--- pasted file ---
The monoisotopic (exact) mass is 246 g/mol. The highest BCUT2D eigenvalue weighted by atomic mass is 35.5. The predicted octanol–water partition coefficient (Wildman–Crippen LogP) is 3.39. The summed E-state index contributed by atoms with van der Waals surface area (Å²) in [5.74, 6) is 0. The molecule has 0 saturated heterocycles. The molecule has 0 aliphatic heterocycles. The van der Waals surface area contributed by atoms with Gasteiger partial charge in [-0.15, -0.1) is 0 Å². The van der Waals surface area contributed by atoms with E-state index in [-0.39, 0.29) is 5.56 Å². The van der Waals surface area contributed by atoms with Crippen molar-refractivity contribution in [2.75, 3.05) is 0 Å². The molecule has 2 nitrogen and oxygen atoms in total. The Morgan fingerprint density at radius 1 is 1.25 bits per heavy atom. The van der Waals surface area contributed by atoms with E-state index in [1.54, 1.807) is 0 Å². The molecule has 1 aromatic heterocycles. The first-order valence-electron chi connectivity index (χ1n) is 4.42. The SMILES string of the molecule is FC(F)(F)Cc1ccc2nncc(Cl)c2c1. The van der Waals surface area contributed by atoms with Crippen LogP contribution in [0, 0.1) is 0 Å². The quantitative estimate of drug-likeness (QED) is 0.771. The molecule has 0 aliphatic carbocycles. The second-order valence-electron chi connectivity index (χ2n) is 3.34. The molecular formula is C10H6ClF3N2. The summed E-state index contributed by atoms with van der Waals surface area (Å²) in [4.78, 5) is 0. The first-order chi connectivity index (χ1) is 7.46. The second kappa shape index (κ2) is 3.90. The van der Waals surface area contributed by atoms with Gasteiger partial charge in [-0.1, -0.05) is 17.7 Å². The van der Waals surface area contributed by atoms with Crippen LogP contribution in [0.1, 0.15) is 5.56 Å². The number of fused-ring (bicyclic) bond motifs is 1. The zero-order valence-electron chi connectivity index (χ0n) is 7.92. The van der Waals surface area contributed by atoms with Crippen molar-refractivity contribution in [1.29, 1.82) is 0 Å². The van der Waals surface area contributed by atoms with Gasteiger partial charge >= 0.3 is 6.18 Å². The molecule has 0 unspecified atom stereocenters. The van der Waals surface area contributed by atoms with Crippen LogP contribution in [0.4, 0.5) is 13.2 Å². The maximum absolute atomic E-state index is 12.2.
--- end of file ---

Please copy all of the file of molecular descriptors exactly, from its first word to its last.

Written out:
The monoisotopic (exact) mass is 246 g/mol. The highest BCUT2D eigenvalue weighted by atomic mass is 35.5. The predicted octanol–water partition coefficient (Wildman–Crippen LogP) is 3.39. The summed E-state index contributed by atoms with van der Waals surface area (Å²) in [5.74, 6) is 0. The molecule has 0 saturated heterocycles. The molecule has 0 aliphatic heterocycles. The van der Waals surface area contributed by atoms with Gasteiger partial charge in [-0.15, -0.1) is 0 Å². The van der Waals surface area contributed by atoms with E-state index in [-0.39, 0.29) is 5.56 Å². The van der Waals surface area contributed by atoms with Crippen molar-refractivity contribution in [2.75, 3.05) is 0 Å². The molecule has 2 nitrogen and oxygen atoms in total. The Morgan fingerprint density at radius 1 is 1.25 bits per heavy atom. The van der Waals surface area contributed by atoms with E-state index in [1.54, 1.807) is 0 Å². The molecule has 1 aromatic heterocycles. The first-order valence-electron chi connectivity index (χ1n) is 4.42. The SMILES string of the molecule is FC(F)(F)Cc1ccc2nncc(Cl)c2c1. The van der Waals surface area contributed by atoms with Crippen LogP contribution in [0, 0.1) is 0 Å². The quantitative estimate of drug-likeness (QED) is 0.771. The molecule has 0 aliphatic carbocycles. The second-order valence-electron chi connectivity index (χ2n) is 3.34. The molecular formula is C10H6ClF3N2. The summed E-state index contributed by atoms with van der Waals surface area (Å²) in [4.78, 5) is 0. The first-order chi connectivity index (χ1) is 7.46. The second kappa shape index (κ2) is 3.90. The van der Waals surface area contributed by atoms with Gasteiger partial charge in [-0.1, -0.05) is 17.7 Å². The van der Waals surface area contributed by atoms with Crippen LogP contribution in [0.1, 0.15) is 5.56 Å². The number of fused-ring (bicyclic) bond motifs is 1. The zero-order valence-electron chi connectivity index (χ0n) is 7.92. The van der Waals surface area contributed by atoms with Crippen molar-refractivity contribution in [1.29, 1.82) is 0 Å². The van der Waals surface area contributed by atoms with Gasteiger partial charge >= 0.3 is 6.18 Å². The molecule has 0 unspecified atom stereocenters. The van der Waals surface area contributed by atoms with Crippen LogP contribution in [0.4, 0.5) is 13.2 Å². The maximum absolute atomic E-state index is 12.2.